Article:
The jobs component of the pre-retirement program needs to include:
(a) identifying the desired field and its necessary qualifications;
(b) enrolling in education and/or retraining prior discharge;
(c) actively cultivating prospective employers, including those who are “friends of veterans”;
(d) granting leave time so job interviews can be done face-to-face (video or in-person);
(e) coaching veterans on how to articulate their military experiences to employers. Veterans need
to be able to advocate for themselves in thoughtful and persuasive ways; and,
(e) identifying “transition mentors” for transitioning service members to have a structure of
accountability, feedback, and a rewarding emotional connection as they were accustomed to
while in active service; Leadership, technical skills, discipline, a strong work ethic and teamwork crafted by the finest fighting force in the world, are exceptional attributes and are of extraordinary value to civilian employers.

John Newman, founder and executive director of the nonprofit ArmedForce2Workforce wrote, “When you consider the combination of value that vets bring, recent positive trends in the economy overall and the current level of goodwill toward those who served, the rates of veteran unemployment should be close to zero.” But they are not.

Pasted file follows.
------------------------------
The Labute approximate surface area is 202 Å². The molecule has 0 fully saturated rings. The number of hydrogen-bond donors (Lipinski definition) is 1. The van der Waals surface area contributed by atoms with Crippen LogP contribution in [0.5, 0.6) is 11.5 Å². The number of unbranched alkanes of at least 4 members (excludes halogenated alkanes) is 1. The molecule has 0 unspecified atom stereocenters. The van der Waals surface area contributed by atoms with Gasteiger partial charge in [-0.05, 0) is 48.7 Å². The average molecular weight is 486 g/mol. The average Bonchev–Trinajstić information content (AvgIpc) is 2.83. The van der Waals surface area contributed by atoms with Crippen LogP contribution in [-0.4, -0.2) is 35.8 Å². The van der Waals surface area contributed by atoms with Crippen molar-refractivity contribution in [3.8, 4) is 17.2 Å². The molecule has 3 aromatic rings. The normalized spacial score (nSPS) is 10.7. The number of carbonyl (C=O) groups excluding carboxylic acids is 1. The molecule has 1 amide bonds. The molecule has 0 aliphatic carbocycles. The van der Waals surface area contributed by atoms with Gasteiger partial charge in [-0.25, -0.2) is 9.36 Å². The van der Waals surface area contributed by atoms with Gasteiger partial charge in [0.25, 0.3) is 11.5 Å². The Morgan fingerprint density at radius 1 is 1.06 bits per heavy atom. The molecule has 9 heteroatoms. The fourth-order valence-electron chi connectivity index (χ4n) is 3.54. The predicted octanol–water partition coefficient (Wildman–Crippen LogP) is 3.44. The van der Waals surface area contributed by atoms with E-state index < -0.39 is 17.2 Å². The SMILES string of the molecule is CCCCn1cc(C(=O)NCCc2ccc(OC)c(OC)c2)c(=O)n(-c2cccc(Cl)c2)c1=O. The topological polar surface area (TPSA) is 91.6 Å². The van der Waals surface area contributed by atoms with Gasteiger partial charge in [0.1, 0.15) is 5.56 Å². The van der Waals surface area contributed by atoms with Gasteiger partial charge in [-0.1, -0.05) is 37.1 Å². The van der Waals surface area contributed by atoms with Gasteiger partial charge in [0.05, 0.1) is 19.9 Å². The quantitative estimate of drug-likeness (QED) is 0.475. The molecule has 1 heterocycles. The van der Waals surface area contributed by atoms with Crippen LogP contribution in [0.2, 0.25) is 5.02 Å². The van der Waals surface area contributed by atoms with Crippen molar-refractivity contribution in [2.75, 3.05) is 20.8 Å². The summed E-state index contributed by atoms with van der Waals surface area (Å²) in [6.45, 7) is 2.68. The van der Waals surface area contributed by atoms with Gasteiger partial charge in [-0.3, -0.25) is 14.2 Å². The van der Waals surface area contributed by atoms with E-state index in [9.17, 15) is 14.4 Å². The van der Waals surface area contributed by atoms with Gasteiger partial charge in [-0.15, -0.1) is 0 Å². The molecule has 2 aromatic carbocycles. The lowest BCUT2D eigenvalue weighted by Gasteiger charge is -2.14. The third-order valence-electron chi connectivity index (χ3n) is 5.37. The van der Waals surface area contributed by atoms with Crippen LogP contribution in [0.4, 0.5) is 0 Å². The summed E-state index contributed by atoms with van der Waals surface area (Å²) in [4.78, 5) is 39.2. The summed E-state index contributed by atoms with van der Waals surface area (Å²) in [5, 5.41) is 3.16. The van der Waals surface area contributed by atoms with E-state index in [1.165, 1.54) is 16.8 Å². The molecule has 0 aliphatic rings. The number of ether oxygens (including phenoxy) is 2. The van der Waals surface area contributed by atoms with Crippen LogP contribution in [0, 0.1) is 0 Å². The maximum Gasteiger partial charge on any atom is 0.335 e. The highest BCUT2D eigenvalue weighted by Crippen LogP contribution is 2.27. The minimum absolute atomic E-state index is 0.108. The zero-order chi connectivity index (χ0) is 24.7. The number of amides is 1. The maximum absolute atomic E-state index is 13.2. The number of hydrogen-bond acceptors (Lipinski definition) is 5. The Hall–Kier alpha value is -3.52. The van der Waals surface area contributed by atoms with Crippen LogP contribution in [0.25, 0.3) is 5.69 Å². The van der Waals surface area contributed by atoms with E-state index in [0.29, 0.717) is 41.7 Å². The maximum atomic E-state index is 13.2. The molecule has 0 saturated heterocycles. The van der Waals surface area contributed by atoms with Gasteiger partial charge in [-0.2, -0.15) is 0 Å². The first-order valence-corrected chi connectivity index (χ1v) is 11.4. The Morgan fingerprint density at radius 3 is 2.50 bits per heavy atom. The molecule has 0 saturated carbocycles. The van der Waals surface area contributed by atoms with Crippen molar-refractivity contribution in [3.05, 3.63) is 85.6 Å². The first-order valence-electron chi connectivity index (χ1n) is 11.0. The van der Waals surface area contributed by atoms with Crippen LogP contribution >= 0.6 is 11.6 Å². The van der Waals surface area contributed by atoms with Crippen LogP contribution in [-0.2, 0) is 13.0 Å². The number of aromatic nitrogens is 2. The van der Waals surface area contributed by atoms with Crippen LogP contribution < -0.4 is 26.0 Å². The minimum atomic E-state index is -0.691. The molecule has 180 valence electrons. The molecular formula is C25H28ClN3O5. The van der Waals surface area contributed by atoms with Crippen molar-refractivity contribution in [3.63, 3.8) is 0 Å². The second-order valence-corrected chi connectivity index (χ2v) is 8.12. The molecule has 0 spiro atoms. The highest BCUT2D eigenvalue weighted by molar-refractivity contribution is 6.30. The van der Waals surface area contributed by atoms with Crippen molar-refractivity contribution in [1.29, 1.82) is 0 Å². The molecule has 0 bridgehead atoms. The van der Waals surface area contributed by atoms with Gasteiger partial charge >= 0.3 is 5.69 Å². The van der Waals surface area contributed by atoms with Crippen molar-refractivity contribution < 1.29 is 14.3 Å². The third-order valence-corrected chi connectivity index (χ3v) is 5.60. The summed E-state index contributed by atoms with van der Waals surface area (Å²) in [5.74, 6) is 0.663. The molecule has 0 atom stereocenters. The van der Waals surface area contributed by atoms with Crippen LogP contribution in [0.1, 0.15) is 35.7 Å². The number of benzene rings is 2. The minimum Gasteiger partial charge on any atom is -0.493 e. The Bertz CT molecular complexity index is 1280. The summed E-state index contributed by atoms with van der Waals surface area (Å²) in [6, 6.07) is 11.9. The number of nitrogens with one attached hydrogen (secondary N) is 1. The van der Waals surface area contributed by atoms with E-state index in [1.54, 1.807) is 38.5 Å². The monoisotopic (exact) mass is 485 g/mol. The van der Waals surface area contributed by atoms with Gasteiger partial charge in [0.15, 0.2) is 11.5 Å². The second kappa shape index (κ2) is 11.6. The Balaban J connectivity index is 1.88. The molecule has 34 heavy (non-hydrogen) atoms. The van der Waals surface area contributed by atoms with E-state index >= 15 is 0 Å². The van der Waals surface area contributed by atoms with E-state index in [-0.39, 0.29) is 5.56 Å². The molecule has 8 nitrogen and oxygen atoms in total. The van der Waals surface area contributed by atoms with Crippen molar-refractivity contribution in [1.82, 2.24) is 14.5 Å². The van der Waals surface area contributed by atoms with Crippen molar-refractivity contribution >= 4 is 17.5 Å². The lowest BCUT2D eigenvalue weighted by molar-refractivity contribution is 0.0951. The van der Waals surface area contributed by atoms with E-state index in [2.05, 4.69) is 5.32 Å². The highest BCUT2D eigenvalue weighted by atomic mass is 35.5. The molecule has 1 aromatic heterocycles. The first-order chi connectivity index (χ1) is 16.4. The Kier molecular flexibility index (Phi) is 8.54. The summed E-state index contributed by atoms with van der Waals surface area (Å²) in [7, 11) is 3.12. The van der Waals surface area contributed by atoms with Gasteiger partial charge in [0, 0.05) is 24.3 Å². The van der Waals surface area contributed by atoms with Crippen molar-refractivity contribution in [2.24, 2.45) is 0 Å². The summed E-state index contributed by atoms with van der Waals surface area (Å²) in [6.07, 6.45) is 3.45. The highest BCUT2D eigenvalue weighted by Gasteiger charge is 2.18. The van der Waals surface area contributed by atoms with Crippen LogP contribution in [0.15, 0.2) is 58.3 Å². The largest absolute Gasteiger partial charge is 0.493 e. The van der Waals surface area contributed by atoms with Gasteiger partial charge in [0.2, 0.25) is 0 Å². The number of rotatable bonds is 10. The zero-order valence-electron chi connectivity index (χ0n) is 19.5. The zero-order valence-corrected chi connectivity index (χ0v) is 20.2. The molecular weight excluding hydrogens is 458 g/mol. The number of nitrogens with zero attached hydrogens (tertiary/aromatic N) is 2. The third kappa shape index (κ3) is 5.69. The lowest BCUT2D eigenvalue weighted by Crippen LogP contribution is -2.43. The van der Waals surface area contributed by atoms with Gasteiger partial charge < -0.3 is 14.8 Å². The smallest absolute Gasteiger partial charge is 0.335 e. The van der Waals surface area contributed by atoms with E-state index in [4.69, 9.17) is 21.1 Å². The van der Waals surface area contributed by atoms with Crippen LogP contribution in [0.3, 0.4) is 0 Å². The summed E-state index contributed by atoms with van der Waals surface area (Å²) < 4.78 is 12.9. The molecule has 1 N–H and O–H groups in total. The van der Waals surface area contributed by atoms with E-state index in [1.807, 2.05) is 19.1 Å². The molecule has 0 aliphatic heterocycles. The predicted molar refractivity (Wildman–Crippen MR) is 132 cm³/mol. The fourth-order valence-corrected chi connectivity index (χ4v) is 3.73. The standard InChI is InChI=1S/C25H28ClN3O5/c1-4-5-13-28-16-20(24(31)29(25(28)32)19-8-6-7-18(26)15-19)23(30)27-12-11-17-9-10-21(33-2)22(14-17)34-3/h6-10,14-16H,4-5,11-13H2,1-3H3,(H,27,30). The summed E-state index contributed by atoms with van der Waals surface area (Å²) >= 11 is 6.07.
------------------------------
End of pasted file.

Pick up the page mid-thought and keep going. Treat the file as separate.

While there are numerous services available to veterans, there is glaring lack of coordination and communication. I faced this same challenge in a Fortune 500, where the mass introduction and investment in programs tied to strategic priorities create fragmentation and sometimes confusion. By creating a unified, structured information network, veterans, agencies, and employers will be able to:
(a) collaborate efforts across the community in the areas of jobs and health services;
(b) create and initiate best practices for housing, budgeting, and general transition information;
and,
(c) share measurement and accountability, as more is learned from veterans studies across the country.

133,000 veterans now call Orange County home. If community organizations and leaders, service providers, nonprofits and policy makers create a comprehensive model — or as the USC study says, “a targeted intervention leading to collective impact” — then the 6-thousand veterans who relocate here by next year, and the thousands who will arrive in the years after that, will have more than a fighting chance — and the hero’s welcome they and their families deserve.